The Myth of Normal

We had a really good book group discussion yesterday about the Myth of Normal by Gabor Maté. Huge thanks to Andy Hill @behypnotherapy for hosting it.

We began by sharing our one-word reactions to the book which included: ‘unsettling’, ‘revealing’, ‘profound’ and ‘important’. Following our usual format, we discussed what we liked/disliked about the book, implications for clinical practice and for self-care as therapists.

There were many things we liked. We appreciated the compassion of the author as he talked about his family background, his client work and to his own limitations as a parent and physician. We felt the book achieved a good balance between scientific evidence, clinical practice and personal insight. In developing a holistic societal view of health Maté draws from a wide range of academic disciplines including: neuroscience, pharmacology, immunology, neurobiology, neurocardiology, epigenetics and socioeconomics.

The book offers new perspectives on disease, trauma and healing. Rather than seeing disease as a pathological entity invading the body it can be understood as an imbalance of the organism and a long-term dynamic process of interaction with the wider context. Using a petri-dish metaphor, the same set of cells would fare differently when placed into different solutions (benign and toxic). When we think about ‘Trauma’ we should also acknowledge ‘trauma’ to provide a more expansive understanding of those situations that inflict harm but also those situations which are marked by an absence of attention and attachment. He draws attention to the mechanisms through which stress and trauma can transmit intergenerationally. It is emphasised that healing and cure are not the same thing. ‘Healing’ can be understood as gaining new understanding, being active in the process of recovery and recovering self-compassion which is often lost through trauma.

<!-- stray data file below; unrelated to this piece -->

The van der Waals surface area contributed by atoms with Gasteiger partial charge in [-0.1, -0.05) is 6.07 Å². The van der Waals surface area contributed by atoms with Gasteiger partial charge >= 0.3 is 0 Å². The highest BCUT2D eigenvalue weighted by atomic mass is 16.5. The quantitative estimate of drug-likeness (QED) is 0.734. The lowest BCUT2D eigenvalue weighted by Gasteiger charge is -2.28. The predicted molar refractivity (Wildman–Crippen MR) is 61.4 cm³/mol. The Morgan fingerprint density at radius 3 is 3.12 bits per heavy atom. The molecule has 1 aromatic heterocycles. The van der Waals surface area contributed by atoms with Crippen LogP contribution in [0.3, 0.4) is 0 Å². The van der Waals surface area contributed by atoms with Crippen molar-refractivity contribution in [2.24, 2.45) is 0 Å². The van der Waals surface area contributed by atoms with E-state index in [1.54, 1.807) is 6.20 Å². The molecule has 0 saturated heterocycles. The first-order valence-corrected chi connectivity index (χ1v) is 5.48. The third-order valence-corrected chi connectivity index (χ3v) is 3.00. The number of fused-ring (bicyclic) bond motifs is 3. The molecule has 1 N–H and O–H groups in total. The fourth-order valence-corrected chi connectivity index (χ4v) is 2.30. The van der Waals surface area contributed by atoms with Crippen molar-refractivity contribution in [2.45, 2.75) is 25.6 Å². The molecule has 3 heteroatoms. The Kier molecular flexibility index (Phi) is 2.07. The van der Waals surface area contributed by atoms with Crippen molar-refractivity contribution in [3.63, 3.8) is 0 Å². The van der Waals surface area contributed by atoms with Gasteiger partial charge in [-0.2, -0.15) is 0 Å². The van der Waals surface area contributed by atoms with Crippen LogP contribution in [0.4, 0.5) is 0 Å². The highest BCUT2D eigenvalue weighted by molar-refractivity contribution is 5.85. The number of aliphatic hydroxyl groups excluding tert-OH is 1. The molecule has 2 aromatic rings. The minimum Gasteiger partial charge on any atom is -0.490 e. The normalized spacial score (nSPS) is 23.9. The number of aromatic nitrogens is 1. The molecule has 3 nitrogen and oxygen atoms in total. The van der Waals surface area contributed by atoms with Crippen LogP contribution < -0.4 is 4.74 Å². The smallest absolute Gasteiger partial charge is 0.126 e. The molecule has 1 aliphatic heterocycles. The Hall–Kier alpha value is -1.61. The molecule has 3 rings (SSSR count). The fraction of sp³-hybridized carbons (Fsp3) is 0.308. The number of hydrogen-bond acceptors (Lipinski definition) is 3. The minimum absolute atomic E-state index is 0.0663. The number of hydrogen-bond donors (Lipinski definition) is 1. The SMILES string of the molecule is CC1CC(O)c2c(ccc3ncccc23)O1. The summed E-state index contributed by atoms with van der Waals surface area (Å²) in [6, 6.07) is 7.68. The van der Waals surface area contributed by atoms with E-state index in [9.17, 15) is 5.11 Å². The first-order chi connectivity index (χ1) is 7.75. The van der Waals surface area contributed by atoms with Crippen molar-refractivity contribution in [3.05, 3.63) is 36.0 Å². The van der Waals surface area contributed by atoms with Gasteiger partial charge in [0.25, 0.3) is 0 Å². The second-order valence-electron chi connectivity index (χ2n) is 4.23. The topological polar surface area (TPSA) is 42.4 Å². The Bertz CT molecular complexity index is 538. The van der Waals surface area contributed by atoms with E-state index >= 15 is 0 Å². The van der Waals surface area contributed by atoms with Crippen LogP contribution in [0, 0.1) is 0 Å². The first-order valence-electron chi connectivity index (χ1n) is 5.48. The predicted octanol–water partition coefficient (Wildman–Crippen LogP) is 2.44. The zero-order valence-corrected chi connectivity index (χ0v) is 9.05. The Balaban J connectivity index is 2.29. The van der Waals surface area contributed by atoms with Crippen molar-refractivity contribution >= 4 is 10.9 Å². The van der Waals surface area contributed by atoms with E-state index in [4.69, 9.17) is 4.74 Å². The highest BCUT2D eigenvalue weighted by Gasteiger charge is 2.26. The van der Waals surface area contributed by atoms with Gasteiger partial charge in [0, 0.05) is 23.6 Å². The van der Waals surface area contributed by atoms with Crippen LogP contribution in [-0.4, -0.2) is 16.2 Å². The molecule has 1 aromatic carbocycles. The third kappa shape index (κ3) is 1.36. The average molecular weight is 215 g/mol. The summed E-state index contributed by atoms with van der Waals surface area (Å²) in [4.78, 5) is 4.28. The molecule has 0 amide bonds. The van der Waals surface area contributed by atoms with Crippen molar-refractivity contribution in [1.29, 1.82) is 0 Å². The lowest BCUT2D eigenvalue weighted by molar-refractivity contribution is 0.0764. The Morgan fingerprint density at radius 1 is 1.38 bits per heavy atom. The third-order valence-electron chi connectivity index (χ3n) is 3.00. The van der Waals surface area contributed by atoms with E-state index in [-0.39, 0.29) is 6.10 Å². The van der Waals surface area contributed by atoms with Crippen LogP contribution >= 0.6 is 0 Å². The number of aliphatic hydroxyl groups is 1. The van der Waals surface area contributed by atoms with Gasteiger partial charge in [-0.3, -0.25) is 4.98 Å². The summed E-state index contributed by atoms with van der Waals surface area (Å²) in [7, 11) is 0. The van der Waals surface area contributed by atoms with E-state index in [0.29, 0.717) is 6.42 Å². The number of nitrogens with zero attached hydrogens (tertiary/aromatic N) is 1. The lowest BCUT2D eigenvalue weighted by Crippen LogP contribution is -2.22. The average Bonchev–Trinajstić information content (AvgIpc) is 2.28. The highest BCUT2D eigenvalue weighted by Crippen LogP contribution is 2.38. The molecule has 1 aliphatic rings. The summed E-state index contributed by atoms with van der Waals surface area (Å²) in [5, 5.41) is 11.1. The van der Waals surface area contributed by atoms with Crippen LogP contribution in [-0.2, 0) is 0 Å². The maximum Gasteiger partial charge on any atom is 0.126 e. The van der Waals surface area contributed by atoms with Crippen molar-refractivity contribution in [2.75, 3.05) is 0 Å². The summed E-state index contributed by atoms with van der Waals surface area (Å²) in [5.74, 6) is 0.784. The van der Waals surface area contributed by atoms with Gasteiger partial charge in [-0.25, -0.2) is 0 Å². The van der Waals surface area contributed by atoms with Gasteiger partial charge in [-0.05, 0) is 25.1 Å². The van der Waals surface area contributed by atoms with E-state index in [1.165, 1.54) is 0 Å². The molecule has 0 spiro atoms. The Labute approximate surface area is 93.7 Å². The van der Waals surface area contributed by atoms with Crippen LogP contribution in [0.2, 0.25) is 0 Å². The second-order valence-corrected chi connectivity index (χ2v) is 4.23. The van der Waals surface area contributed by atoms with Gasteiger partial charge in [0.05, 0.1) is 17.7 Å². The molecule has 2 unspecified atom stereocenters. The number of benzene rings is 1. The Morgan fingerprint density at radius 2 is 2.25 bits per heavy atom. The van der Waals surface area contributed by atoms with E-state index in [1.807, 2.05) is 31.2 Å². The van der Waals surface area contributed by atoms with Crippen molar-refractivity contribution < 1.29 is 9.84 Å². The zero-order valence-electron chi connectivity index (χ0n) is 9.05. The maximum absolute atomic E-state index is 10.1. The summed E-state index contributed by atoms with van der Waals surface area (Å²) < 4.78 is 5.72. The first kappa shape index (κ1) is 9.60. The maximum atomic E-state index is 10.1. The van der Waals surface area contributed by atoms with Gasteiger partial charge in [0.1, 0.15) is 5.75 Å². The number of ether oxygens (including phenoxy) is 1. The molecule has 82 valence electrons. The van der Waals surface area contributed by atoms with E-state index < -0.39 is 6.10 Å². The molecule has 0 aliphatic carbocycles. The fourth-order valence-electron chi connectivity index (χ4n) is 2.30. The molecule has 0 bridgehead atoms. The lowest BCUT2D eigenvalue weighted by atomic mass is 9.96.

We had few dislikes about the book although we agreed it was a tough and confronting read. Maté points to many pathological practices that have been normalised within society through political, economic and educational systems. I felt an unsettling response to the evidence presented in the book on the adverse physical effects of repressed or suppressed emotion. However, the author repeatedly emphasises that these insights should not invite blame of ourselves or our caregivers. It is an outlook that encourages compassionate understanding of and response to the social forces that condition us.

The following extract captures the essence of the book for me:
‘Everything within us, no matter how distressing, exists for a purpose; there is nothing that shouldn’t be there, troubling and even debilitating though it may be. The question shifts from “how do I get rid of this?” to “what is this for?”… we endeavour to get to know these irksome aspects of ourselves and then, a best we can, to turn them from foes into friends…. Healing does not require their disappearance, only their realignment – or perhaps their reassignment’. (pp 431-432)

We agreed that there were a lot of messages to take from the book both, in client work and personal life. As therapists, it encourages a heightened sensitivity and a compassionate trauma-informed perspective. As parents we all felt it was an important read. For self-care, the book is a reminder of how we all function as ‘shock-absorbers’ to each other in daily life and the value of noticing and responding to our own needs when feeling depleted.